64°F
Sponsored by

Angie's List: Be a Better Customer

When you want better customer service Angie's List suggests being a good customer.
The service providers on Angie’s List who earn A reports get the basics right: They return calls and emails promptly, show up to appointments on time, do what they say they will, communicate clearly and listen well.

But there are two sides to every relationship.

At Angie’s List, we read stories all the time about how hard it is to find someone who gives good customer service, being a good customer is your responsibility.

The best customers are:
Willing to take suggestions
Excited about their project
Aware of what they want
Know their budget
Keeping communication open and asking good questions

Are you a conscientious consumer? Angie’s List says ask yourself these 5 questions:
1. Are you responsive? When you’re evaluating several companies before selecting one, make sure to inform everyone about where you are in the hiring process. At the very least, let the unsuccessful bidders know when you’ve made your choice. Don’t worry that you’re offending them. It’s much more polite to give service providers the information they need to move on and not waste time in the belief they’re still in the running for a job. Consider also providing them details they could use to improve their odds of getting the next project.
2. Do you clearly state your expectations? Service providers aren’t mind readers. If there are things you want, or rules you want followed, say so. Do you want workers to use a particular bathroom and not another? Do you want your driveway left clear? Being specific at the start of a project reduces the odds that you’ll have to have awkward conversations later.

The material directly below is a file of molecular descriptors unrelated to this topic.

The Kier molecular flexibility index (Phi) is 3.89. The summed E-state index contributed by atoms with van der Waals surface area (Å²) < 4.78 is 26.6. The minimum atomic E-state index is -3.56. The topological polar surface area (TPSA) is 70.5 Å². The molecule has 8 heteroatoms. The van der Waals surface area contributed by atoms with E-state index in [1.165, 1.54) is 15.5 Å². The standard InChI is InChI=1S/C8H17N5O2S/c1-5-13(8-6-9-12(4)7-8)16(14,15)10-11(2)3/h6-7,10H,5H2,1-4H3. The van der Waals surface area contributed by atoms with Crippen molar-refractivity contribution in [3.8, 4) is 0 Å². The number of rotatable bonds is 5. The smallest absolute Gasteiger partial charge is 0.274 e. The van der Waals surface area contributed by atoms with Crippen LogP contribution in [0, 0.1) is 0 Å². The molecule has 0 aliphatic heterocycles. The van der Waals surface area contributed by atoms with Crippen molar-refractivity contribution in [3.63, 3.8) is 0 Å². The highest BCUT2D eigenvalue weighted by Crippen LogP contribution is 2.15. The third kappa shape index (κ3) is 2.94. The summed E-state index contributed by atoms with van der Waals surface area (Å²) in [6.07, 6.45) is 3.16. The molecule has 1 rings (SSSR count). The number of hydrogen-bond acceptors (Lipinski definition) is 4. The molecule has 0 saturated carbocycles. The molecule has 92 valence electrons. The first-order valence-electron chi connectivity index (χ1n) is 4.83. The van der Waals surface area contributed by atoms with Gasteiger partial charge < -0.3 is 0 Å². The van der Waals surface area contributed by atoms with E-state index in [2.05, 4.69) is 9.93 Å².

3. Do you know that change orders have consequences? A detailed contract creates satisfying contractor-customer relationships. Even the best laid plans change, however. If you want to alter the original agreement, be sure to discuss it with your service provider and get a clear understanding of how job changes affect timeframe and cost.
4. Do you mind your manners? The interaction between contractors and consumers is, in many ways, a negotiation. After all, there’s often a lot at stake. But that doesn’t mean you can’t be cordial. If you hire top-rated pros but find that you repeatedly experience a lot of conflict, examine whether you’re treating them the way you’d like to be treated. If you haven’t always practiced the Golden Rule, this is your golden opportunity to make a New Year’s resolution to show courtesy and all those other virtues you learned in kindergarten.
5. Do you give praise when it’s due? Around the holiday season, many people provide gifts or cash tips to service providers they regularly use, such as housecleaners, handymen and hair stylists. These treats have their place, but their impact may pale when compared to the power a positive online review can have on a company’s ability to build and maintain clientele. If a particular employee impressed you, considering naming them in your review, or sending a letter about them to the company.
Page: [[$index + 1]]
comments powered by Disqus
bridalguide.png

skywatch.png

textalerts.png

GDL_2.png

valleyexperts.png

calendar.png

socialmedia.png

wvhomes1.png

wvjobs1.png